As some cities re-examine the presence of police in schools, Mayor Bill de Blasio is pushing back on calls to do so in New York City.
"School safety as it's currently configured has done a lot to reduce crime and violence in our schools and has been adopting a neighborhood policing approach, and I think there's a lot more of that that has to happen unquestionably. In its current form, it still needs to create a paradigm for closer connection between the officers and the families and the students," de Blasio said.
School safety officers are unarmed and used to be part of the Education Department until Mayor Rudy Giuliani made them part of the NYPD.
While de Blasio has repeatedly touted statistics showing schools are safe, he says school safety issues are "not resolved" and that any problems with the officers can be addressed without dismantling the system for keeping students and teachers safe.
"I'm thinking about all the parents I heard from at town hall meetings all over the city who are worried about the safety of their kids in schools. I'm thinking about the weapons that had to be seized. It's not just one way or another," he said.
But some calling for change say it is one way or another. As the Education Department faces massive budget cuts, it is to spend more than $300 million on its contract with the NYPD.
"Divestment from NYPD in our schools will allow for investment in essential staff needed, social workers, school counselors and nurses," said Dermott Myrie, a teacher at M.S. 391 in the Bronx.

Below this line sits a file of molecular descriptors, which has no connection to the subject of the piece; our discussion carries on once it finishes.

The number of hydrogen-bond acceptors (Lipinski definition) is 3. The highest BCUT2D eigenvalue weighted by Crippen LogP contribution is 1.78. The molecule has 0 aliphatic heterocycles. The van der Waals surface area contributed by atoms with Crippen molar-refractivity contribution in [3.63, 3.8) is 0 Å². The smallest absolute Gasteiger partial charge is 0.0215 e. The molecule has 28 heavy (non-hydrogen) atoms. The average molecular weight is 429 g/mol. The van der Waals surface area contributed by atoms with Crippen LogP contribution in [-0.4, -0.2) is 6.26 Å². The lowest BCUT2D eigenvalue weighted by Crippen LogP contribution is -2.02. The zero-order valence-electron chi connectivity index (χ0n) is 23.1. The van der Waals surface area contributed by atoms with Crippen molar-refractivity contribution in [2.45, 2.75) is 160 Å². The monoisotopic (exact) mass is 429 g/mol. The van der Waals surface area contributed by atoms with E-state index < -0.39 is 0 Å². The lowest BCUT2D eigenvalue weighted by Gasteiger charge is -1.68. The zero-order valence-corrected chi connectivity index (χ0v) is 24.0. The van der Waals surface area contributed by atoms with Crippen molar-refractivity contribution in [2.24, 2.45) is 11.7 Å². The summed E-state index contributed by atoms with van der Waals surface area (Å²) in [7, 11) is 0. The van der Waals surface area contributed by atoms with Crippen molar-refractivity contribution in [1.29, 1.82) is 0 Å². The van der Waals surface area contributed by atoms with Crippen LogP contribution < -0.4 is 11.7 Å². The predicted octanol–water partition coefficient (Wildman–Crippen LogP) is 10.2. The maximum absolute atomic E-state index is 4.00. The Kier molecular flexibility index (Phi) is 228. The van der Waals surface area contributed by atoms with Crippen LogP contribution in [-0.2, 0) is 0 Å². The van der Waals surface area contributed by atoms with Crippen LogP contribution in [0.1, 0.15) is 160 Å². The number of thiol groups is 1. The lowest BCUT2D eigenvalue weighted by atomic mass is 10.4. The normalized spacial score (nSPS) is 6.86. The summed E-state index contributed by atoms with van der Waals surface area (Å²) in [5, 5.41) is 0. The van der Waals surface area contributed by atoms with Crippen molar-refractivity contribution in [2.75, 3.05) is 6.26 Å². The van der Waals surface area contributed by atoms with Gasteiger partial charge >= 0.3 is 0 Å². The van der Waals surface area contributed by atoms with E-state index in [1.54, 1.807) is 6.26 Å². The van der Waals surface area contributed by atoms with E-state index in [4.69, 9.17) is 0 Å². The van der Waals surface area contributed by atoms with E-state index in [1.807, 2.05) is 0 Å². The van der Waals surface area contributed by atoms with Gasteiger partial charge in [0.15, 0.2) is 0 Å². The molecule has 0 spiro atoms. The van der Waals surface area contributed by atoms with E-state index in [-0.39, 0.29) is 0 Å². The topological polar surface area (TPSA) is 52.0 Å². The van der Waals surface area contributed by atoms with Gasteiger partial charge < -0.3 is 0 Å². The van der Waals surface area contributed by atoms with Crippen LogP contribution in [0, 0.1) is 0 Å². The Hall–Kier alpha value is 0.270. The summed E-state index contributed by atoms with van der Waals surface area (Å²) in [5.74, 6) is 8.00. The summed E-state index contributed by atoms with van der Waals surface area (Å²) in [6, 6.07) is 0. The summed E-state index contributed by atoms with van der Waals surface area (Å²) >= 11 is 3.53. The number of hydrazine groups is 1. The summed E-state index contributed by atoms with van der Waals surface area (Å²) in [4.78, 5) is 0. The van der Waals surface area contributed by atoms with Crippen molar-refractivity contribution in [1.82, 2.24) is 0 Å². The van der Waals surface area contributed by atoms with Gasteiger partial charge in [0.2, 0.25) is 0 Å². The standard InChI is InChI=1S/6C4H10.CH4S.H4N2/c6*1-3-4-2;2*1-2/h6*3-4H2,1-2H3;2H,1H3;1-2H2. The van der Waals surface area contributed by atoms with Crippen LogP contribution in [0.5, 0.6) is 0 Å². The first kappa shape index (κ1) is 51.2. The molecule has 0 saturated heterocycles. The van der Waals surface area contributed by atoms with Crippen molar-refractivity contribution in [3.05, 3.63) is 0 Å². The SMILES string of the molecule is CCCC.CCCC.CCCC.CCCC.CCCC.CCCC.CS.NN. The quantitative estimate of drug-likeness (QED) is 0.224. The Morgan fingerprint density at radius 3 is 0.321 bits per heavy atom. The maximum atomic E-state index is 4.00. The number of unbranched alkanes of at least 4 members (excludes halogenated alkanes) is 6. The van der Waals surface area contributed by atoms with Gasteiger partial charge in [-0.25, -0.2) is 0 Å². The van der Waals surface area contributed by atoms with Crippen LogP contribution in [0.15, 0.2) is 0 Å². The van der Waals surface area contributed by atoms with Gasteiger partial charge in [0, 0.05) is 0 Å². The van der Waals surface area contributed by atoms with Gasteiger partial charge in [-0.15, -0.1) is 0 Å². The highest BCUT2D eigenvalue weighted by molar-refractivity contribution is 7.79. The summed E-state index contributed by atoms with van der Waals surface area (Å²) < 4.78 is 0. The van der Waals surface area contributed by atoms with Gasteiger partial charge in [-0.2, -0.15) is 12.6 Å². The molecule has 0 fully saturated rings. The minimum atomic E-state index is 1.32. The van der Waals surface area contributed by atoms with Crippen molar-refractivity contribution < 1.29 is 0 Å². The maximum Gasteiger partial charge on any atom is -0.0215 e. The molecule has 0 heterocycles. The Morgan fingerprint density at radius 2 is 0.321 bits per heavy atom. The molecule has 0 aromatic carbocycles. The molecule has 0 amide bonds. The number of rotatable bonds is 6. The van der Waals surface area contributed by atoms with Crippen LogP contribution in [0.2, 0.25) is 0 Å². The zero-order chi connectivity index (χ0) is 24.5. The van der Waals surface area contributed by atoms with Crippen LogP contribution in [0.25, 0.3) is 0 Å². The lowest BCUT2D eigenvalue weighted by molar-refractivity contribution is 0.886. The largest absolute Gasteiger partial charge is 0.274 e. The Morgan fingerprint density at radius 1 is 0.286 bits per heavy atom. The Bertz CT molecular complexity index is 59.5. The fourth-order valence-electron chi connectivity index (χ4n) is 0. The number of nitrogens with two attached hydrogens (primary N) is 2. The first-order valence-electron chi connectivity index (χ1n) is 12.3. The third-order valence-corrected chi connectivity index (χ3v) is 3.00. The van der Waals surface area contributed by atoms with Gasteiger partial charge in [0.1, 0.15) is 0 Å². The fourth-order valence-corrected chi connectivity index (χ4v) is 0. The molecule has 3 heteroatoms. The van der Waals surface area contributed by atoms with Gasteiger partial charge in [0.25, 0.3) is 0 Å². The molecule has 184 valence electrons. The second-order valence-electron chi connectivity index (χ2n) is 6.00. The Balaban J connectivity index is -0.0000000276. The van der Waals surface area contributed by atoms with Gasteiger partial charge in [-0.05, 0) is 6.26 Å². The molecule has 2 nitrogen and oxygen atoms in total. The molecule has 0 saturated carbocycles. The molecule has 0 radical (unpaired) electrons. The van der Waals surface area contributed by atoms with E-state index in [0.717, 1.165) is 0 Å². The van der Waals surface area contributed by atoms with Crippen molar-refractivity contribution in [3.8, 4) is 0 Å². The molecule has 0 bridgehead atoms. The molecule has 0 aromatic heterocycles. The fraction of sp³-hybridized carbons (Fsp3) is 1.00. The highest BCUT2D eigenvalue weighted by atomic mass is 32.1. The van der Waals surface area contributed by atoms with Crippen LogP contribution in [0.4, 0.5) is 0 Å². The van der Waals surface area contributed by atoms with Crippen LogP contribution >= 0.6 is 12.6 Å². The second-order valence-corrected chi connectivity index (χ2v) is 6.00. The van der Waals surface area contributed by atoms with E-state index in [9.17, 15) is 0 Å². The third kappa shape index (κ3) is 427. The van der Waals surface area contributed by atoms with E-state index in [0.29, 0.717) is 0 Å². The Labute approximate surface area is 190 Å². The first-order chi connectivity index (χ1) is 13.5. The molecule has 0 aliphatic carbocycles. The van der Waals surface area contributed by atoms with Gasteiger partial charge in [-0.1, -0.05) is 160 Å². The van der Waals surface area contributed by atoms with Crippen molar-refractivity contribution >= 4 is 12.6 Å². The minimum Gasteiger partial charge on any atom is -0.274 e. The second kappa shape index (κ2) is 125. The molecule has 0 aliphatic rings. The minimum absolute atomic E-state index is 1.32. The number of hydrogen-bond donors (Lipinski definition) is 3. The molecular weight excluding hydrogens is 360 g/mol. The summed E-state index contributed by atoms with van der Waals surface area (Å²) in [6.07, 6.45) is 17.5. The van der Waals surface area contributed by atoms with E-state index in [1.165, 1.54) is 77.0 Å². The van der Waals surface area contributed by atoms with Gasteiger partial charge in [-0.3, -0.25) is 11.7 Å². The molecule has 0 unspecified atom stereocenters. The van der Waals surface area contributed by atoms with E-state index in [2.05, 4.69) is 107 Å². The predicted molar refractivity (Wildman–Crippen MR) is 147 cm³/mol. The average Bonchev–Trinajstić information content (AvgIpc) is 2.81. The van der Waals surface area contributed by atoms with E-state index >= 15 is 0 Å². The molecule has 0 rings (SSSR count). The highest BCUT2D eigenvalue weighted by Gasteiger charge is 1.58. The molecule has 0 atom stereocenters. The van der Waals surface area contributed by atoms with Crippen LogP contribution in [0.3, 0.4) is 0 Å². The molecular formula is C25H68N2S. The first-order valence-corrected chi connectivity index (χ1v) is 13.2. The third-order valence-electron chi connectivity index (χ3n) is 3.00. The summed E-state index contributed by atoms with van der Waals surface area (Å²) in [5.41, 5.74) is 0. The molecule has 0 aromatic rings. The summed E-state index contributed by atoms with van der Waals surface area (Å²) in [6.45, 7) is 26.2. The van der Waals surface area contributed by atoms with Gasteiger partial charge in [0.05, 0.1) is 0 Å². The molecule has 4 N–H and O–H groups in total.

He was reciting one of the demands released this week by the Movement of Rank and File Educators, or M.O.R.E., a caucus of the teachers' union. It was one of several released this week as part of a health justice agenda. The group says those agents could be retrained and put into new positions aimed at safety within the Education Department.
"If you belong to the NYPD and you're trained in a certain way and that's your attitude, that you're there to police people and you're not part of the community, that's something we don't want anymore," said Aixa Rodriguez, an ESL teacher at Maxine Greene High School for Imaginative Inquiry and a M.O.R.E. member.
The group says images of George Floyd's death have contributed to reservations black and Hispanic children, who make up 70 percent of all public school students, have about police
"They see the big lights that say NYPD outside, and then to enter into a building and see a person in a uniform with a badge, it's like, when does the fear stop so the learning can take place?" said Marilena Marchetti, an occupational therapist and M.O.R.E. member.